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You need to shoot in raw. There are too many advantages from shooting in raw that you are missing. Secondly, you need to learn to use your flash. You'll need flash for 3-4 year olds anyway because with all but the fastest shutter speeds, you will get motion blur. Also, you need to stop down the lens to get more sharpness (and focus). Also, if you are going to shoot with ambient light only, learn to ETTR (expose to the right, google it).
10-18-2012, 10:34 AM   #12
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I think you should just try to get the flash working right. I can't see why shooting raw is necessary in good lighting, and the 360 can provide plenty of light in those conditions.

I use off-camera wireless mode on the 360 with my K-5 and it makes for some really great shots, but not sure if the K20D supports wireless mode. If not, then that might very well be a reason to upgrade, in addition to the improved high-iso capabilities.
10-18-2012, 11:59 AM   #13
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Thanks All! Decision DONE!

Well thanks everyone for the quick responses. I would agree that obviously photography is not my forte - however why would anyone need to worry about manually setting the WB when the camera has an automatic setting? Is that not what automatic means? And this is the first that I've heard of it not working very well - had I known that who knows. I wish I would have kept the K20D a little longer just to see what more I could have gotten out of it. My dad's K-r though is just so much better than my K20D (In low light) so I am hopeful that the K30 (which I just picked up btw) will be better still. I will shoot pictures in RAW from now on - I just don't do much in post processing or very little so didn't think there was much need for it.

I really do appreciate ALL the responses and will be sure to get myself a little better educated as well - my favorite response had to be SpecialK's

Last edited by Konos; 10-18-2012 at 12:02 PM. Reason: clarifying why my dad's K-r is so much better than my K20D was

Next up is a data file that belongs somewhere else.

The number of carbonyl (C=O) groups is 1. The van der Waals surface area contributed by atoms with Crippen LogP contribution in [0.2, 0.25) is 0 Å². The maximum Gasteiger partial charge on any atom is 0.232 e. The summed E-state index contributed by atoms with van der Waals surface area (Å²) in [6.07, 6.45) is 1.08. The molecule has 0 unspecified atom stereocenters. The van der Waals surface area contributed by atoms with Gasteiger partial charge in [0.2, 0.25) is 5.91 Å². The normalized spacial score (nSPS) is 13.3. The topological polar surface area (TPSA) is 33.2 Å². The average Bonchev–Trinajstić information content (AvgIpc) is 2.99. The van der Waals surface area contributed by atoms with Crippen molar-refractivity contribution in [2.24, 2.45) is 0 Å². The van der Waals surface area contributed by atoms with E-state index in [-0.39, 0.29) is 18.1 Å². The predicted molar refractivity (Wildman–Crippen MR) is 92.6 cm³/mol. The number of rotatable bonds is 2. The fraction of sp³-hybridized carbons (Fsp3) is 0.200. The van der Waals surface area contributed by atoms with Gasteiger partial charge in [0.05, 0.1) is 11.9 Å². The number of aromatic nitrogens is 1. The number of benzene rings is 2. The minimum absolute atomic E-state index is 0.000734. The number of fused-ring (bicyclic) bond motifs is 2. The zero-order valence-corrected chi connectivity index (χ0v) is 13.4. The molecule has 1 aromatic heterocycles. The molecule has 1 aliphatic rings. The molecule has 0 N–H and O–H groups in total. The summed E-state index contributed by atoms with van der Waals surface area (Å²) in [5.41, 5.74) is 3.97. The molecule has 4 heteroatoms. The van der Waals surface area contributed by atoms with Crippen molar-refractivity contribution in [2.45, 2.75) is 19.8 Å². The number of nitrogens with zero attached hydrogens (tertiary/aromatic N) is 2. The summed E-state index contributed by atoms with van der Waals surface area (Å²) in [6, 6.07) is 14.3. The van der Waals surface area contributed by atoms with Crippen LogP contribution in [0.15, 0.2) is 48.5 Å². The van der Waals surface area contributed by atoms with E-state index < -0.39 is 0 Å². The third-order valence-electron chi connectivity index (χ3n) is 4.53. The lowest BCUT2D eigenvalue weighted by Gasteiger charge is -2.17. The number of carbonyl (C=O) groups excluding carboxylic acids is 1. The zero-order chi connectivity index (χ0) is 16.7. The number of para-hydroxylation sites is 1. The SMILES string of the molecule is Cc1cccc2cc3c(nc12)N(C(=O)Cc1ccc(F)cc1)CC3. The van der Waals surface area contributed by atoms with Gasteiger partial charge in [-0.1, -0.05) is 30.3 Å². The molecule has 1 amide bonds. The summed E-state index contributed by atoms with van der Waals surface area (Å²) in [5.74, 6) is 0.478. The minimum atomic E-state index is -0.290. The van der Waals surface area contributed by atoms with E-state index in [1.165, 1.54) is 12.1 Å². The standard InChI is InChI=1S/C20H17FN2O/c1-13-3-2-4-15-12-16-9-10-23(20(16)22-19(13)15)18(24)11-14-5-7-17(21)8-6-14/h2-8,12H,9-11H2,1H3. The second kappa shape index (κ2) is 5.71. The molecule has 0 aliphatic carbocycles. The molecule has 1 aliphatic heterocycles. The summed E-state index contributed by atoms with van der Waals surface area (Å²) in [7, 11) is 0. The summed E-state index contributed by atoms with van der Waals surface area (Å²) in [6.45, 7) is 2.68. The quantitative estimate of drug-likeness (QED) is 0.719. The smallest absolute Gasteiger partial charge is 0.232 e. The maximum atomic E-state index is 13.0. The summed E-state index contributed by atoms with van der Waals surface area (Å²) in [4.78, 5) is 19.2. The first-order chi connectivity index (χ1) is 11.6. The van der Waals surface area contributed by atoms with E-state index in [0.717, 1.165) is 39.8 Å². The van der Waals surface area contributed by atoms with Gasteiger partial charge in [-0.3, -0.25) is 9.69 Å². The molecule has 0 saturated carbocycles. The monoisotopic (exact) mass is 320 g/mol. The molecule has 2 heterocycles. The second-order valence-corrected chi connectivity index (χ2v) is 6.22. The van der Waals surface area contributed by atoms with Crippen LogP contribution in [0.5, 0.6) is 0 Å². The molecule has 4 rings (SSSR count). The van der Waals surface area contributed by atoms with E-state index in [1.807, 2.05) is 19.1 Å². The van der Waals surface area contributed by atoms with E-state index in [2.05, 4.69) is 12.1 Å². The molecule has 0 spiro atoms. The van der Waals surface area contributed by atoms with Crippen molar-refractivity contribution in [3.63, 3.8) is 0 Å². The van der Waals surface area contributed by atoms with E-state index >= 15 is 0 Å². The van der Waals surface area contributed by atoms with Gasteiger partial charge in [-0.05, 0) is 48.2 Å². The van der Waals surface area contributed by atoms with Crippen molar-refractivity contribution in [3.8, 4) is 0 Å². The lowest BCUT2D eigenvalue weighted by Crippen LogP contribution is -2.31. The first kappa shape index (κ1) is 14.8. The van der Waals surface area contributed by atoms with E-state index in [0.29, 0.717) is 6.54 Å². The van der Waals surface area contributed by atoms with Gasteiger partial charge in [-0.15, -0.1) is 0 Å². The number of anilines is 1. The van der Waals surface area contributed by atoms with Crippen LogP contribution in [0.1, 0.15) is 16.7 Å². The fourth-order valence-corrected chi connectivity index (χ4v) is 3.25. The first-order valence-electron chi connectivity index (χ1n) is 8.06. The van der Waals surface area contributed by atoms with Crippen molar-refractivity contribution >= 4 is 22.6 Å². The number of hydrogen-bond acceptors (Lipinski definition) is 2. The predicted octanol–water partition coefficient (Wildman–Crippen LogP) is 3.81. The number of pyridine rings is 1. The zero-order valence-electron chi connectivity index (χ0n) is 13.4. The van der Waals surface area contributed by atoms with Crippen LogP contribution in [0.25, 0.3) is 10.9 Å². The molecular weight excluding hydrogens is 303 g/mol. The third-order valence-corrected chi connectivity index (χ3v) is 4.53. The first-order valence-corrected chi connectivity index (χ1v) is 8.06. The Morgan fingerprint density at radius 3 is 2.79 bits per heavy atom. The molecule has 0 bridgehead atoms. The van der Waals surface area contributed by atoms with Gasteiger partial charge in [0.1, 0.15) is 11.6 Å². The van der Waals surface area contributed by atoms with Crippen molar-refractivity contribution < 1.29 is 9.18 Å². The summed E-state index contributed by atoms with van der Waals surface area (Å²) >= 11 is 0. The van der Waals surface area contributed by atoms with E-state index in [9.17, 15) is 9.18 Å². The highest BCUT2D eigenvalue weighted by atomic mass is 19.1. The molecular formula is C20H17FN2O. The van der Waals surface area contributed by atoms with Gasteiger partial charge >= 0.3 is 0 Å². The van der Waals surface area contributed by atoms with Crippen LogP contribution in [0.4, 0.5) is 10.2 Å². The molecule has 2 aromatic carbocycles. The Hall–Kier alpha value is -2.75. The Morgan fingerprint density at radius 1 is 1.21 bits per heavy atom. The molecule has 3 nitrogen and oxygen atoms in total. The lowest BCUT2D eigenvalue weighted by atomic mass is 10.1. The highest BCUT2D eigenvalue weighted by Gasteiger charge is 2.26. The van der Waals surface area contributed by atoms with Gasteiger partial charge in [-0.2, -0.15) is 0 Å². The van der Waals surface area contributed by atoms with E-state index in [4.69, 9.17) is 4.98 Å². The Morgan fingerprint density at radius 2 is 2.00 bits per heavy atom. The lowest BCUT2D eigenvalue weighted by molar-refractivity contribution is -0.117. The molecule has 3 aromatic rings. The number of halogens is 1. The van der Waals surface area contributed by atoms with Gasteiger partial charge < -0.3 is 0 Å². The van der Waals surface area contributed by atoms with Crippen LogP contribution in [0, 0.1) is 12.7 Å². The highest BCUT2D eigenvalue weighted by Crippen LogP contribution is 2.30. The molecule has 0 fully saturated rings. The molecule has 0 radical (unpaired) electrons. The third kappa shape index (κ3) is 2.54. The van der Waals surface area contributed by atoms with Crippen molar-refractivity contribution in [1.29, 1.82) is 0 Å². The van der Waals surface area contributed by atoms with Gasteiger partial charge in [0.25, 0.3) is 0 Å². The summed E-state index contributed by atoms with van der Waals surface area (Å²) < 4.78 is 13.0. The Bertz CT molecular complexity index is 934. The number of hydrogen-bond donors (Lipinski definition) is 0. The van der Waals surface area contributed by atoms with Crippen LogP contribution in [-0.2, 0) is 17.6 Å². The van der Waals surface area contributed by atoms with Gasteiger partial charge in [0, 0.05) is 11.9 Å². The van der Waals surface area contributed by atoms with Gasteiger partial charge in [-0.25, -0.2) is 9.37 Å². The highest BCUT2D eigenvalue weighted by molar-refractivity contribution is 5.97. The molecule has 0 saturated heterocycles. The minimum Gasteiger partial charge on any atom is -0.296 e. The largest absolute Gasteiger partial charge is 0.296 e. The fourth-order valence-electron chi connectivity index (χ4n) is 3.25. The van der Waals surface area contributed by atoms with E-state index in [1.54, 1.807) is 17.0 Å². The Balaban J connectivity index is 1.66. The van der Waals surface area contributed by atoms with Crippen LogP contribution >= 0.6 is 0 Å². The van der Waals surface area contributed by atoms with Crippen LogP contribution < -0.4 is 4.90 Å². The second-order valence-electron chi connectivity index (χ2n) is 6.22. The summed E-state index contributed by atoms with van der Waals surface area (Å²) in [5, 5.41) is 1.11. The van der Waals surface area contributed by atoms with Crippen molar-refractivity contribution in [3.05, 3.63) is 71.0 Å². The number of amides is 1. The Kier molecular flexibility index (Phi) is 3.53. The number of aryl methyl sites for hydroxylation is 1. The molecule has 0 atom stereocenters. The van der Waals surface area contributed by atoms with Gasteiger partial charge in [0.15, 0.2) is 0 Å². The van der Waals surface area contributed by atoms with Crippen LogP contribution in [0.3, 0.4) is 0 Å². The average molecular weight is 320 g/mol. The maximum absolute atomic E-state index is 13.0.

10-18-2012, 12:20 PM   #14
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Congrats on the K30! The AWB on older Pentax DSLRs should probably have been called "AOWB" (auto outdoors white balance), since indoors was not it's strong suit . If you decide to shoot RAW, your photo quality will improve, but it will require some PP - RAWs usually don't look that great out of the camera. But RAW gives you the flexibility to modify or correct so many possible problems, and make the finished photo look the way you want it. If you're not into PP though, the K30 jpeg performance might be so good that you won't need to (much)!

Last edited by paulh; 10-18-2012 at 12:34 PM.
10-18-2012, 12:22 PM   #15
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QuoteOriginally posted by Konos Quote
I would agree that obviously photography is not my forte - however why would anyone need to worry about manually setting the WB when the camera has an automatic setting? Is that not what automatic means?
Light temperature is a very complex matter, the camera will give its best guess when in automatic mode. Tungsten light seems to be extra tricky, along with the 50/60hz cycles of some fluorescent lights. Sometimes it gets it wrong, that is the risk you are taking when using any automatic mode. A camera is actually quite dumb, it doesn't see the scene the way we do, to get consistent results out of any camera you need to know how to tell it what you want.

In many cases, basic snapshots for instance, a point and shoot will give you decent results easier. Especially with the huge DOF keeping everything in focus and almost always using flash indoors, so it knows for sure what the color temperature is going to be. Also, a point and shoot only has one lens, one flash and the software is finely tuned to work perfectly with that combination. There is an almost unlimited number of combinations you can have on a DSLR, sometimes this will require a little manual intervention to get the results you want out of a particular combination.